Oral microbiology

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Normal Flora.

 

Commensal flora= 10x more microbes than human cells.  These are the natural bacteria that live on and also in a halthy person.  The number is around 10^4 bacteria living in the human gut alone, they are considered as part of the commensal flora however are not commensalist.  Most have mutagenic or even pathogenic relationships with their human host.  

 

Major areas of colonisation are the skin, mouth, upper respiratory tract, lower GI (Gastro-intestinal) tract and the urogenital tract.

 

Commensalism is a symbiotic relationship whwere the symbiont benefits, but the host it neither helped or harmed.  Commensalists are actually the least studied bacteria.

 

On the skin majority of microbes are Gram +VE aerobes, they are aerobes as they are able to colonise in the presence of air.  Most common are: Staphylococcus epidermidis, Mycobacteria, corynebacteri & Propionibacterium. 

 

The oral cavity/mouth houses both aerobes and anaerobes, because it has both aerobic and anaerobic conditions.  Many of the microbes in the mouth aid the formation plaque and dental cavitites and so are hard to classify as commensal. 

 

In the upper respiratory tract , which is the nostrals, nasal cavities and throat, the most common bacteria are: Stapylococcus aureus and Streptococcus pneumonea, with the latter being pathogenic.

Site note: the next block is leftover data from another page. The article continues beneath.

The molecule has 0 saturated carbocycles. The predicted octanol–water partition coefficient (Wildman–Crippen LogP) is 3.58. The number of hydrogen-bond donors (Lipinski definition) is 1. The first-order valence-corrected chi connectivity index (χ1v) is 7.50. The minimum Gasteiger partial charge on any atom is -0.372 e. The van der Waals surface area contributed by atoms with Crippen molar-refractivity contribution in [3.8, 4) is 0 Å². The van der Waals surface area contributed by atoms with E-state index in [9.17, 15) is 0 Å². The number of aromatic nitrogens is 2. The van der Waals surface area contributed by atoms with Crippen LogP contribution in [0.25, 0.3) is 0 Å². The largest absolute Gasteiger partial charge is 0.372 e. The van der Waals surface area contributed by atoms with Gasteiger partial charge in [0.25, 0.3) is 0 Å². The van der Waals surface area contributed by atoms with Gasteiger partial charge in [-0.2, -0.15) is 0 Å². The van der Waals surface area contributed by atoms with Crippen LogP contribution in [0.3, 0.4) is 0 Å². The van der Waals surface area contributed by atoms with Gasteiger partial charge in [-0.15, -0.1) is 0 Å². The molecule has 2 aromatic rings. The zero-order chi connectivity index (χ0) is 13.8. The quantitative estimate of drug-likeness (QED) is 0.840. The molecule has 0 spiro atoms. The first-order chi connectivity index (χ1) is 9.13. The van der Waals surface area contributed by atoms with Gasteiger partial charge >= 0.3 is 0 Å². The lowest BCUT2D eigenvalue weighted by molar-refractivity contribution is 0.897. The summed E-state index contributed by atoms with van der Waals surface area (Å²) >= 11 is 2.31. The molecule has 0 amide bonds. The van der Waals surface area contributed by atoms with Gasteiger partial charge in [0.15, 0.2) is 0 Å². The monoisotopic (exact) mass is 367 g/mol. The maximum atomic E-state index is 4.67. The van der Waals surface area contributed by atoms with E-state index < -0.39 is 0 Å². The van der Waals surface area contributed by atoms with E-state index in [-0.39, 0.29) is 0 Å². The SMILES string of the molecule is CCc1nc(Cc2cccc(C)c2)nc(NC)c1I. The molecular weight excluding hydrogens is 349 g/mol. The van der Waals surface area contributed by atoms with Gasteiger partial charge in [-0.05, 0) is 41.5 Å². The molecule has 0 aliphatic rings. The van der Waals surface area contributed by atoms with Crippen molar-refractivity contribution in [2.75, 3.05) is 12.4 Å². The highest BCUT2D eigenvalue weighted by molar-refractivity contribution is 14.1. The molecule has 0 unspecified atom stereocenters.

Most of the bacteria attach onto a surface.  

They also have a climax community, whereby through ecological succession have reached a steady state.  The climax community (Equilibrium) occurs because the community is composed of species best adapted to average conditions in that specific area.

 

Some pathogens are oportunistic, and take advantage of certain situations, eg. a compromised immune system presents a good opportunity for growth and infection, whereas a healthy immune system does not.  

 

Endogenous infection: this is when an infection is caused by an infectious agent that is already present in the body, but has previously been dormant.  

 

Saliva

pH of 6.75 caused by buffers, and contains ions such as Calcium and also Urea.  It is the transport fluid for microbes (approximately 10^8cfu/ml) and also acts as a lubricant (amylase and mucin).  The saliva is secreted through 3 glands: Partoid, submandibular and sublingual glands.

 

Mucins are a family of high molecular wight proteins produced by most epithelial cells, they have the ability to form gels. Whereas amylase is an enzyme that catalyses the breakdown of starch into sugars.  It begins the process of digestion in the mouth (saliva).

 

The buffer is an ionic compound which resists change in the concentration of an ion in solution.  They work by temporarily binding to an ion thus removing it from solution.  pH buffers resist change in pH by attaching to or releasing H+ ions.  it is important for the pH of the mouth to remain constant because otherwise plaque and enamel erosion can occur.  If pH was to go too low, then this is when erosion of enamel will occur.  pH will never fall much below 6.3 and this is due to the presence of bicarbonate.